Few studies have compared fractional curve correction after long fusion between transforaminal lumbar interbody fusion (TLIF) and anterior lumbar interbody fusion (ALIF) for adult symptomatic thoracolumbar/lumbar scoliosis (ASLS). The objective of this study was to compare fractional correction, health-related quality of life (HRQL), and complications associated with L4–S1 TLIF versus those of ALIF as an operative treatment of ASLS.

METHODS

The authors retrospectively analyzed a prospective multicenter adult spinal deformity database. Inclusion required a fractional curve ≥ 10°, a thoracolumbar/lumbar curve ≥ 30°, index TLIF or ALIF performed at L4–5 and/or L5–S1, and a minimum 2-year follow-up. TLIF and ALIF patients were propensity matched according to the number and type of interbody fusion at L4–S1.

RESULTS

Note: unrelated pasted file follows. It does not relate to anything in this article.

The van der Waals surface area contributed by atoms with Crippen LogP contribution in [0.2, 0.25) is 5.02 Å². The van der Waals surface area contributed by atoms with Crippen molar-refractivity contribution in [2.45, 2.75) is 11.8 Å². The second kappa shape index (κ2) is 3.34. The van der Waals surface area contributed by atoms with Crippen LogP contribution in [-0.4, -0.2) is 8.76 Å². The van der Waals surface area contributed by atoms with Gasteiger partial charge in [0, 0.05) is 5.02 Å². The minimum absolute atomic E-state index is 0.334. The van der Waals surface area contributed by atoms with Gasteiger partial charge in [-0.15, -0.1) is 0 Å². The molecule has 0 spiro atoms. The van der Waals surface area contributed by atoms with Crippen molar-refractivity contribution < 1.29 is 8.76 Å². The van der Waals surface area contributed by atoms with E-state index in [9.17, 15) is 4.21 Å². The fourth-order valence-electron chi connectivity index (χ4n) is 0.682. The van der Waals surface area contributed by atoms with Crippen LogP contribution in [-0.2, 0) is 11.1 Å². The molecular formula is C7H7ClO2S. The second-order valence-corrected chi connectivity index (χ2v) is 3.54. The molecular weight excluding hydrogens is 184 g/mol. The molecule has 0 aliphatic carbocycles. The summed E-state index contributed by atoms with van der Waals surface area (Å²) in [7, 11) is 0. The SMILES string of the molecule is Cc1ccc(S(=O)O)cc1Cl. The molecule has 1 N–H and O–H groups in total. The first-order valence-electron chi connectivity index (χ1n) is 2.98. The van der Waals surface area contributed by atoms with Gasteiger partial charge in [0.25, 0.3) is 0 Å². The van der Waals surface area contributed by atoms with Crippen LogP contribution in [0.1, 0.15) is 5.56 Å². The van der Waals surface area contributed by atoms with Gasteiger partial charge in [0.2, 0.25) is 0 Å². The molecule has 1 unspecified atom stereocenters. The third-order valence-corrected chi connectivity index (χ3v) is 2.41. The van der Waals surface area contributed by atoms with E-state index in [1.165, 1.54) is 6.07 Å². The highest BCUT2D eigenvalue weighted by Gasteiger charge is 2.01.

Of 135 potentially eligible consecutive patients, 106 (78.5%) achieved the minimum 2-year follow-up (mean ± SD age 60.6 ± 9.3 years, 85% women, 44.3% underwent TLIF, and 55.7% underwent ALIF). Index operations had mean ± SD 12.2 ± 3.6 posterior levels, 86.6% of patients underwent iliac fixation, 67.0% underwent TLIF/ALIF at L4–5, and 84.0% underwent TLIF/ALIF at L5–S1. Compared with TLIF patients, ALIF patients had greater cage height (10.9 ± 2.1 mm for TLIF patients vs 14.5 ± 3.0 mm for ALIF patients, p = 0.001) and lordosis (6.3° ± 1.6° for TLIF patients vs 17.0° ± 9.9° for ALIF patients, p = 0.001) and longer operative duration (6.7 ± 1.5 hours for TLIF patients vs 8.9 ± 2.5 hours for ALIF patients, p < 0.001). In all patients, final alignment improved significantly in terms of the fractional curve (20.2° ± 7.0° to 6.9° ± 5.2°), maximum coronal Cobb angle (55.0° ± 14.8° to 23.9° ± 14.3°), C7 sagittal vertical axis (5.1 ± 6.2 cm to 2.3 ± 5.4 cm), pelvic tilt (24.6° ± 8.1° to 22.7° ± 9.5°), and lumbar lordosis (32.3° ± 18.8° to 51.4° ± 14.1°) (all p < 0.05). Matched analysis demonstrated comparable fractional correction (−13.6° ± 6.7° for TLIF patients vs −13.6° ± 8.1° for ALIF patients, p = 0.982). In all patients, final HRQL improved significantly in terms of Oswestry Disability Index (ODI) score (42.4 ± 16.3 to 24.2 ± 19.9), physical component summary (PCS) score of the 36-item Short-Form Health Survey (32.6 ± 9.3 to 41.3 ± 11.7), and Scoliosis Research Society–22r score (2.9 ± 0.6 to 3.7 ± 0.7) (all p < 0.05). Matched analysis demonstrated worse ODI (30.9 ± 21.1 for TLIF patients vs 17.9 ± 17.1 for ALIF patients, p = 0.017) and PCS (38.3 ± 12.0 for TLIF patients vs 45.3 ± 10.1 for ALIF patients, p = 0.020) scores for TLIF patients at the last follow-up (despite no differences in these parameters at baseline). The rates of total complications were similar (76.6% for TLIF patients vs 71.2% for ALIF patients, p = 0.530), but significantly more TLIF patients had rod fracture (28.6% of TLIF patients vs 7.1% of ALIF patients, p = 0.036). Multiple regression analysis demonstrated that a 1-mm increase in L4–5 TLIF cage height led to a 2.2° reduction in L4 coronal tilt (p = 0.011), and a 1° increase in L5–S1 ALIF cage lordosis led to a 0.4° increase in L5–S1 segmental lordosis (p = 0.045).